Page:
The other side - my side - wants see candidates reach out and grab each other by the throat and squeeze to see which one calls 'uncle' first. I think that's the way you win crossover and undecided votes. Maureen Dowd advised us few days ago in the NYT, to
accept what debates are about. It’s not a lecture hall; it’s a joust. It’s not how cerebral you are. It’s how visceral you are. You need memorable, sharp, forceful and witty lines.
The NHBDF allows for a visceral debate.

Friday, October 3, 2008

Al Franken: Taking Back Paul Wellstone's Seat

Norm Coleman is a Big Fat Idiot

I’m glad to get this chance to write a bit on the Al Franken-Norm Coleman senatorial race going on here in Minnesota, primarily because I feel bad I haven’t done more personally to help Franken’s campaign after he helped mine (and a bunch of other DFL candidates’ campaigns) so much back in 2006. And because I’d like to see Franken win for so many obvious reasons, including the bit of accountability it would signal for Norm Coleman’s disingenuous, sycophantic backing of Bush and the radical Republican Right Wing’s destructive agenda over the last 6 years.

Nothing’s changed my mind since this early (Feb 2007) endorsement I wrote about Al Franken and his being “The Real Deal” shortly after he announced. The only thing that hasn’t held up in the months since is my end of the bargain—my failure to volunteer as much as I promised although this last week I have been helping put up campaign signs.)

Anyway the polls show the race between Norm Coleman and Al Franken has become a close one with commentators observing that
not only is it a brutal fight already, with each candidate wounded by tough criticism and a torrent of attack ads from each side on the air, but also noting that if Franken cannot pull off a victory then Democrats have very little chance of getting to the magical, filibuster-proof 60 seats they hope for.
The negative ad war is probably a natural consequence of so much at stake. Coleman’s nauseating ads lack substance and are essentially nothing more than attacks on Franken’s style when he was a comedy/satire writer. Franken’s ads, on the other hand, are “negative” only in the sense that they attempt to hold Coleman to account for his terrible public record as an elected official. Naturally, Coleman is running as far away from his record as he possibly can, as fast as he possibly can. Franken’s most recent ad, for example, is about Coleman’s utter failure as the uniquely powerful chair of the Senate’s Permanent Subcommittee on Investigations to hold even one single hearing on fraud, corruption and profiteering in the course of the Iraq War. Even Pollyanna herself would be hard pressed to make lemonade from that lemon. Not for nothing has Norm Coleman not once in any of his TV ads used the word “Republican” to describe himself.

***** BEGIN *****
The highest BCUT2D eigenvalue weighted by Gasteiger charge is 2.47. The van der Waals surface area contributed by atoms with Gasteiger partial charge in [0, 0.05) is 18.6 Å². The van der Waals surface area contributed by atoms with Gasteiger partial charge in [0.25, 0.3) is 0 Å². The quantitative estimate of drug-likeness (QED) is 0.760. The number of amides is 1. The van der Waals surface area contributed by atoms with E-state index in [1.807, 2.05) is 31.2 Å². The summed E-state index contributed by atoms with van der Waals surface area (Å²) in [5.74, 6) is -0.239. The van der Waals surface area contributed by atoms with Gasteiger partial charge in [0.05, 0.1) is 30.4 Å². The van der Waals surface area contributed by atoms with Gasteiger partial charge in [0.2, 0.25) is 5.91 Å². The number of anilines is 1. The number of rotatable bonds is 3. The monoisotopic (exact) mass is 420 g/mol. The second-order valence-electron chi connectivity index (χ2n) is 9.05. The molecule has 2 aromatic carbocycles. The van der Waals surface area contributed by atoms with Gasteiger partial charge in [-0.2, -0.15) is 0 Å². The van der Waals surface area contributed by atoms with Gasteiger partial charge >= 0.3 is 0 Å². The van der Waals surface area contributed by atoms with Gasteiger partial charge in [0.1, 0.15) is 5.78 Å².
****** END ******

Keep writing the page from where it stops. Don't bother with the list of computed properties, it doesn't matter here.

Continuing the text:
Franken’s talking fish ad uses Minnesota lake humor to highlight Coleman’s publicly documented close ties to Ted Stevens and the special interests of Alaskan oil executives. It might seem humorous but no truer words were ever spoken than the fish’s final ones: “Something smells fishy and it ain’t just me.” Another of the many areas that smells of undue influence buying can be seen in Norm Coleman’s current ranking as the second highest Senate recipient this year of self-described “pro-Israel” type PAC funds: Mitch McConnell (R-KY) $98,0002; Norm Coleman (R-MN) $90,000.

To get an idea of the kind of TV swill Coleman spends his money on, check this out.

Unsurprisingly, given where his money comes from, Coleman quickly announced he’d be voting for Bush’s Bail Out of Wall Street. Holding our collective noses at such special interest corruption is especially hard for Minnesotans given the fact that Coleman sits in what was once Paul Wellstone’s seat, the senator noted for his big conscience whose only goal was to represent the “little fellas” instead of the Rockefellers.

Maybe the ad people need right now is a reenactment of the telephone calls that Dick “Darth Vader” Cheney made into Minnesota back in 2001 orchestrating Norm Coleman’s selection as their boy to run against Paul Wellstone. Just to remind folks that what Wellstone’s spokesperson proclaimed back then, remains true: “the people of Minnesota deserve a senator who takes orders from them and not 1600 Pennsylvania Avenue”.

Thursday, October 2, 2008

Tonight's Contests

After work, I have a 5:30 meeting which could be exciting and challenging for me to attend, long enough to pound on the table with my shoes anyway. Then, I'll have to leave early enough to catch an event on my teevee.

Only, I'll have to think for a minute as to which of the two simultaneously televised contests I should watch.

Ok, That didn't really take all of sixty seconds...

Only one of these games is played on a level playing field. In only one of these games, the strike zone hasn't been shrunk through negotiation by one team as a condition of showing up. Only one of these games will be officiated by an umpire who is not being vilified for having written a book. In only one of these games will no tie suffice. In only one of these games will the two teams have identical standards of success, 'diminished levels of expectancy' having been relegated to the bookies in Las Vegas.

I want to be there to see and feel history in the making. That other (fake) game? I'll just watch the highlights later.